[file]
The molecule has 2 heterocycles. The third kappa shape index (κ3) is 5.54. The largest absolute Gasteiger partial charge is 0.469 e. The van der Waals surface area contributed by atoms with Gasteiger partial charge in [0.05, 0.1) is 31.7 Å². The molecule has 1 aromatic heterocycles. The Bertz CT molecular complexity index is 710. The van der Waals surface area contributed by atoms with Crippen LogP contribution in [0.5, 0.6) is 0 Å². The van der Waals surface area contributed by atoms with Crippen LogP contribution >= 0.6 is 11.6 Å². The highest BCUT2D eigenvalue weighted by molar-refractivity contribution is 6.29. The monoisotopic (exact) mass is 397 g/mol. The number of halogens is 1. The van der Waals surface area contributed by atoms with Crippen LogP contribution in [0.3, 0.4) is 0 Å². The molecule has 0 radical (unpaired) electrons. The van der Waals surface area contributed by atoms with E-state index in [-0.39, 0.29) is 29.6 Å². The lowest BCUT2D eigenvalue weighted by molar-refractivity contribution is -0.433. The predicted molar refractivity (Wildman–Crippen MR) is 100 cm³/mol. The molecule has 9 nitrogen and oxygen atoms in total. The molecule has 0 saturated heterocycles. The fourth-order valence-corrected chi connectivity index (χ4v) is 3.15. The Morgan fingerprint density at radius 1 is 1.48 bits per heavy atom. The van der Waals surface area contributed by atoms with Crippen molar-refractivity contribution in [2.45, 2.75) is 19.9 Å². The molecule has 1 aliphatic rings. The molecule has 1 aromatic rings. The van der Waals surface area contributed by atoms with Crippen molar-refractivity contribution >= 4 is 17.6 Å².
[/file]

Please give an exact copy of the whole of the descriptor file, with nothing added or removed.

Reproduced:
The molecule has 2 heterocycles. The third kappa shape index (κ3) is 5.54. The largest absolute Gasteiger partial charge is 0.469 e. The van der Waals surface area contributed by atoms with Gasteiger partial charge in [0.05, 0.1) is 31.7 Å². The molecule has 1 aromatic heterocycles. The Bertz CT molecular complexity index is 710. The van der Waals surface area contributed by atoms with Crippen LogP contribution in [0.5, 0.6) is 0 Å². The van der Waals surface area contributed by atoms with Crippen LogP contribution >= 0.6 is 11.6 Å². The highest BCUT2D eigenvalue weighted by molar-refractivity contribution is 6.29. The monoisotopic (exact) mass is 397 g/mol. The number of halogens is 1. The van der Waals surface area contributed by atoms with Crippen LogP contribution in [0.3, 0.4) is 0 Å². The molecule has 0 radical (unpaired) electrons. The van der Waals surface area contributed by atoms with E-state index in [-0.39, 0.29) is 29.6 Å². The lowest BCUT2D eigenvalue weighted by molar-refractivity contribution is -0.433. The predicted molar refractivity (Wildman–Crippen MR) is 100 cm³/mol. The molecule has 9 nitrogen and oxygen atoms in total. The molecule has 0 saturated heterocycles. The fourth-order valence-corrected chi connectivity index (χ4v) is 3.15. The Morgan fingerprint density at radius 1 is 1.48 bits per heavy atom. The van der Waals surface area contributed by atoms with Crippen molar-refractivity contribution in [2.45, 2.75) is 19.9 Å². The molecule has 1 aliphatic rings. The molecule has 1 aromatic rings. The van der Waals surface area contributed by atoms with Crippen molar-refractivity contribution >= 4 is 17.6 Å².